There are a lot of alternative facts out there, concluded by people who don’t necessarily have a grasp of the scientific literature or an ability to interpret it. More food based tips in blogs to follow but firstly lets deal with the nitty gritty and confusion surrounding which nutrients we should eat.

Fact 1: The biggest factor in weight management success is compliance.

Whatever balance of protein, carbs and fats you choose to eat, is it sustainable? – that’s the bottom line. Sustainable deficits in calories create weight loss. What the body does in terms of appetite regulation to try and counteract this perceived ‘unhappy state’ is another blog entirely.

Fact 2: For sustainable weight loss, body composition matters more than body weight.

We stopped talking about just body weight a long time ago – what is far more important is changes in your body composition.

Muscle is the most metabolically active tissue in the body. It can also be thought of as a pool to soak up and store the carbohydrates eaten at meal times. From here they are released throughout the day to regulate blood glucose (sugar) levels and keep you functioning. Extreme diet attempts causing large calorie deficits often pay no attention to balance and protein. In this situation, the body utilises muscle for energy – breaking it down into amino acids which can be converted to glucose.

Subsequently muscle mass drops and so does your metabolic rate. Inevitably when you then require less energy to survive on – weight regain will commonly occur. Sufficient protein together with resistance exercise will protect muscle mass and metabolism.

Fact 3: Protein is important but it doesn’t give you ‘energy’.

When some personal trainers tell their clients to cut carbs, I’m not sure what they then expect them to train on. High intensity exercise burns glucose – that’s all it can burn. So if you’re training and feeling like you’ve been hit by a bus, you need to eat more carb. If you’re going for a slow plod round the park, then fat is capable of being burnt too but you won’t lose fat unless you’re in a calorie deficit (see below).

Protein is still a good nutrient to have in your corner. Research is beginning to show it has a value in keeping you fuller for longer. There is also what’s known as the protein leverage theory which suggests you will keep on eating until you’ve hit the required protein quota for the day. A typical diet maybe be low in protein at breakfast, mediocre at lunch and high at dinner – not the best way to use protein to your advantage. Instead space it out evenly across the day and increase it to 30% of your daily calories, particularly if you struggle with feeling full. If you’re eating more than 30g protein in a single meal though that’s a bit of a waste – those amino acid won’t be used, just excreted, so you’re having an expensive trip to the loo!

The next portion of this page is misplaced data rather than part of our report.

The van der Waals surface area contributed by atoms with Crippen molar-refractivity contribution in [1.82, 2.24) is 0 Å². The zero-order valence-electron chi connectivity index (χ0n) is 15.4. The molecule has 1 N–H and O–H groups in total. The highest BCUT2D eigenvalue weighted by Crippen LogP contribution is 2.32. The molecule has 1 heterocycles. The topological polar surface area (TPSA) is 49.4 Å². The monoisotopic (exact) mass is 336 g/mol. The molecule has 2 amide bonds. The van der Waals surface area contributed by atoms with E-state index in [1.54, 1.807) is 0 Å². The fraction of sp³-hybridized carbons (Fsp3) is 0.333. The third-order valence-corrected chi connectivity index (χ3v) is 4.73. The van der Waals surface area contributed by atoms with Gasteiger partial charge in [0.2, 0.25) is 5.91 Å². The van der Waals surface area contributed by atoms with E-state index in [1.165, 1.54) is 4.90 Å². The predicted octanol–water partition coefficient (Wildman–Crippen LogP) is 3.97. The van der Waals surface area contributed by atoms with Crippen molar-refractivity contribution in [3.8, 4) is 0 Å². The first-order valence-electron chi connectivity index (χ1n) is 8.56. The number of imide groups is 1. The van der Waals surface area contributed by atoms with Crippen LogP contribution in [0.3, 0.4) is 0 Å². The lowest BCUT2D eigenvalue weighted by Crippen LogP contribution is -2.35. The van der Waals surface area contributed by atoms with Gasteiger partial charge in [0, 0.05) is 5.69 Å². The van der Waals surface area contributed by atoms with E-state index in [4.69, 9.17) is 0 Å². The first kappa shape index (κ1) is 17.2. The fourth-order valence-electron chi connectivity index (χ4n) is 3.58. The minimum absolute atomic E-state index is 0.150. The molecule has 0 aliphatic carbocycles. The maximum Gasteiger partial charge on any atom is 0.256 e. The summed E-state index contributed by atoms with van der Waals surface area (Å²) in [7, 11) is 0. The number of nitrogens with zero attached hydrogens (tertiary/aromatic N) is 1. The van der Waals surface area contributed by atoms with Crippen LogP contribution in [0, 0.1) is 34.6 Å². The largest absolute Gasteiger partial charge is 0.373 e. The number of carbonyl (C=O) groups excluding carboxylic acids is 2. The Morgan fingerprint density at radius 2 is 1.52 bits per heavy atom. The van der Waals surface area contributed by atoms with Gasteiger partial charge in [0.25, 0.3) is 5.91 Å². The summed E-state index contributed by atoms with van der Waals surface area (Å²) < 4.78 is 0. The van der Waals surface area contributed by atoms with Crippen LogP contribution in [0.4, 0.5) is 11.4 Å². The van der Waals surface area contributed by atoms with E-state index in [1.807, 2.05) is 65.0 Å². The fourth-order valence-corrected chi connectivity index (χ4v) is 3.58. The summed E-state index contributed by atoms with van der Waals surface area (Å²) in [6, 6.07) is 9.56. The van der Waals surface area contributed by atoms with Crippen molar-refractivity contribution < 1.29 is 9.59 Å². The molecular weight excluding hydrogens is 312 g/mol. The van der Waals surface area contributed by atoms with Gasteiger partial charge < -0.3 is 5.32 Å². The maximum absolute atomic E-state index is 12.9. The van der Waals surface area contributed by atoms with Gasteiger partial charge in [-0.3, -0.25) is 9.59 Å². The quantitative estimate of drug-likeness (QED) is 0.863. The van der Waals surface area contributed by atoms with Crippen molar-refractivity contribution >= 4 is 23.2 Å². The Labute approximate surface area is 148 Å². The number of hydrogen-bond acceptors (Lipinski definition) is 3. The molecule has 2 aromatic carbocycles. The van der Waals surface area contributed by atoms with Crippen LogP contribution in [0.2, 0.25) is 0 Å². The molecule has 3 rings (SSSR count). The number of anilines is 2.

But remember – protein is not designed to provide your body with energy. Its primary role is to build things, repair things and make things (hormones, enzymes etc.)

Fact 4: High carb, low fat versus low carb, high fat – it makes little difference.

You will burn the type of calories you give yourself. So if you eat more fat, you will burn more fat. If you eat more carb, you will burn more carb. This doesn’t mean anything in terms of weight loss unless you are in a calorie deficit. In the context of similar calories and the same level of protein, research shows there is no significant difference between the two diets in terms of the weight loss achieved.

There are people who prefer a higher fat diet and find this easier to comply with than a lower fat one. That’s fine. But let’s also look at the bigger picture to make an informed decision. We need to think about the foods we eat, not the nutrients we eat. We also need to consider we’re feeding not just ourselves but our trillions of bacteria living in our guts. These dinner guests are more powerful than we ever realised. Capable of controlling so many of the signals within the body and even playing a role in when our brain recognises fullness, they are not to be underestimated. They feed on fibres that we can’t digest.

Fact 5: Definitions of high carb, low carb, no carb mean different things to different people.

For those that suffer with insulin resistance, which is by no means everybody, a lower carb intake in relation to protein and fat may help. Avoidance of high glycaemic carbs, namely those highly refined and processed carbs which the body can break down quickly, will reduce the amount of insulin your body releases, which in insulin resistance is a good thing. Ultimately though the biggest, most important factor is a calorie deficit (think I’ve said that before!)

For carbs to benefit both you and your bacteria most, think wholegrains, pulses, vegetables and fruit. A lower carb diet is not the same as one that doesn’t contain any – it is not the bad guy and you can use it to boost the nutritional quality of your diet.

Fact 6: We don’t eat nutrients, we eat food.

There are lots of take home messages relating to food choices rather than nutrient contents. Perhaps thinking about your whole diet is better than over analysing what we should take out. Put in oily fish, wholegrains, unsaturated oils, lean protein and plant based options (pulses, lentils, nuts) for added fibre as well. If your goal is weight loss focus on total amount of food consumed and what keeps you full and less inclined to over eat.